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December 1938


Arch Otolaryngol. 1938;28(6):946-953. doi:10.1001/archotol.1938.00650040959005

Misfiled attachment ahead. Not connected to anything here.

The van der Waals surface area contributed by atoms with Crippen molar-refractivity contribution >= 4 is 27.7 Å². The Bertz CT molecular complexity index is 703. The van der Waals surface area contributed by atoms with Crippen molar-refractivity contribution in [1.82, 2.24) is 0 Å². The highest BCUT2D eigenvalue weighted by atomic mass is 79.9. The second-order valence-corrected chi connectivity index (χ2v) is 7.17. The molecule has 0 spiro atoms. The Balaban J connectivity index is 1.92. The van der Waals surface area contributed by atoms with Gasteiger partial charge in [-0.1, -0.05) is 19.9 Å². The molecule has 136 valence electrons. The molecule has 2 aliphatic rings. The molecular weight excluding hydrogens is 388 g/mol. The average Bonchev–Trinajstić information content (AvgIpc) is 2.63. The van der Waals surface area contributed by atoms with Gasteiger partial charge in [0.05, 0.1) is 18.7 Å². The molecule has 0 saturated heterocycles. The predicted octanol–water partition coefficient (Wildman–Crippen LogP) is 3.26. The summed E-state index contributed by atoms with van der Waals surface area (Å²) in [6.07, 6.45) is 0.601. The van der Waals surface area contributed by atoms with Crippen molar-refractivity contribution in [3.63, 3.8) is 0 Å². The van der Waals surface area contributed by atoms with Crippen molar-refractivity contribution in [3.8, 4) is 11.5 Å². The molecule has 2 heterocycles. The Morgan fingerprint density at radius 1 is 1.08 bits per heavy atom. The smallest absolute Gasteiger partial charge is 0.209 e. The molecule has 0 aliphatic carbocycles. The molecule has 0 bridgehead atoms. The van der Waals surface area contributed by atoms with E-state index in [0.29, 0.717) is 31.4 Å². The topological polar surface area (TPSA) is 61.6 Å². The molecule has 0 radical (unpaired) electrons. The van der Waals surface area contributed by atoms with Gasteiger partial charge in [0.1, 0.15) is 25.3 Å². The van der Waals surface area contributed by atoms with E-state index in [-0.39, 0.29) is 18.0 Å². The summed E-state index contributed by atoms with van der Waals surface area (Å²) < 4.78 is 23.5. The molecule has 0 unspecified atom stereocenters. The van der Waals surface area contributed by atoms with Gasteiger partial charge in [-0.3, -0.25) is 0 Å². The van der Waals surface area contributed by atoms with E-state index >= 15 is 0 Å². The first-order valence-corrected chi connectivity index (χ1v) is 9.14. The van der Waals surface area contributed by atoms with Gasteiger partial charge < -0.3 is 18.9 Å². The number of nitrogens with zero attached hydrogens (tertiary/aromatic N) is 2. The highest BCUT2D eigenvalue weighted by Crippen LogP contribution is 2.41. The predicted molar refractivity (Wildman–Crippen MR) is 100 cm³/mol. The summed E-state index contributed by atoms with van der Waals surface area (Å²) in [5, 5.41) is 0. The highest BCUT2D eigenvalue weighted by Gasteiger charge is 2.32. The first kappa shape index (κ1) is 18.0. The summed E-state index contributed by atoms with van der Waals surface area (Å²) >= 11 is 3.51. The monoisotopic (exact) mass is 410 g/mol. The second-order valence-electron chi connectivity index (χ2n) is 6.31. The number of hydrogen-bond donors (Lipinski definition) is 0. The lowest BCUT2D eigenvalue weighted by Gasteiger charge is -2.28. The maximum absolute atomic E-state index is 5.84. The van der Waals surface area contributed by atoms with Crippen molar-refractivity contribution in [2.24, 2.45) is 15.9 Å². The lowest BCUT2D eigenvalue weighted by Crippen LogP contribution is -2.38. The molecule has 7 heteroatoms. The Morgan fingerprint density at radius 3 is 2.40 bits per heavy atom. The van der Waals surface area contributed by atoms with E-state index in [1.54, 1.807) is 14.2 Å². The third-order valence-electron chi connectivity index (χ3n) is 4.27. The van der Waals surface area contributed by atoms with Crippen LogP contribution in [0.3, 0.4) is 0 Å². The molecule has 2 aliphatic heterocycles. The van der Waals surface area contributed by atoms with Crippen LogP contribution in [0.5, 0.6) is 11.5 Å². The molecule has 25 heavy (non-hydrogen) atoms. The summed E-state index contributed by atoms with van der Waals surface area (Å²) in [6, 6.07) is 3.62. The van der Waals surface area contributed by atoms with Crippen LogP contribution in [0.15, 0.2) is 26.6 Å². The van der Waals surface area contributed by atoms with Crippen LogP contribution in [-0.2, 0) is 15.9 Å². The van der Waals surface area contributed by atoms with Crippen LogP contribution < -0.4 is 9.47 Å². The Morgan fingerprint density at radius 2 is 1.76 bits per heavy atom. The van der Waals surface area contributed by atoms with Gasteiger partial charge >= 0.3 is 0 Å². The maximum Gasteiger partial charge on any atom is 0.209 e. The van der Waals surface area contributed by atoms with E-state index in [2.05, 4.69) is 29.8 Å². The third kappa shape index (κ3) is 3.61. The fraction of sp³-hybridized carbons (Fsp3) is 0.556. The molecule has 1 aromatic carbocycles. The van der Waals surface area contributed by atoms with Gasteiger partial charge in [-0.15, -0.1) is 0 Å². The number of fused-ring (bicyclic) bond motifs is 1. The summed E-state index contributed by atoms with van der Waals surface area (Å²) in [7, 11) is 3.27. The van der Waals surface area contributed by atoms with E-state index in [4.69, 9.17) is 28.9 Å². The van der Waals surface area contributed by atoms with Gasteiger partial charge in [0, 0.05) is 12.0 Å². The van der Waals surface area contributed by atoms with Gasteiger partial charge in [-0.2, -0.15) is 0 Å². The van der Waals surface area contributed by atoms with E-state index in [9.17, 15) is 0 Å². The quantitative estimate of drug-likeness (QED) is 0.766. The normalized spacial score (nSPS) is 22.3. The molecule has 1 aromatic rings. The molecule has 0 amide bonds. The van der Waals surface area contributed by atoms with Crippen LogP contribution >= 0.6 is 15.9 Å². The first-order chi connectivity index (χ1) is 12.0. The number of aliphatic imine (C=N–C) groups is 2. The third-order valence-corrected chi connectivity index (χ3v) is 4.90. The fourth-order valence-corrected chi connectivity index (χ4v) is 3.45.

It is well known that certain characteristics and certain malformations are transmitted in particular families. The hereditary potentialities which lead toward them are believed to be carried in the germ cells in minute packets called genes, which unite in the fertilized ovum and persist in each cell division, modifying the cellular physiology of the animal and directing the growth along definite lines. In addition to the potentialities of the genes directed toward normal development, there are influences outside the cell which are necessary for and affect its growth and so are able to modify the ultimate individual outcome. These surrounding or environmental factors play an important role in the development of the organism, both in the intrauterine stage and after birth. To state how much of a person's resulting physical characteristics is due to heredity and how much to environmental factors is not at present possible; it is difficult enough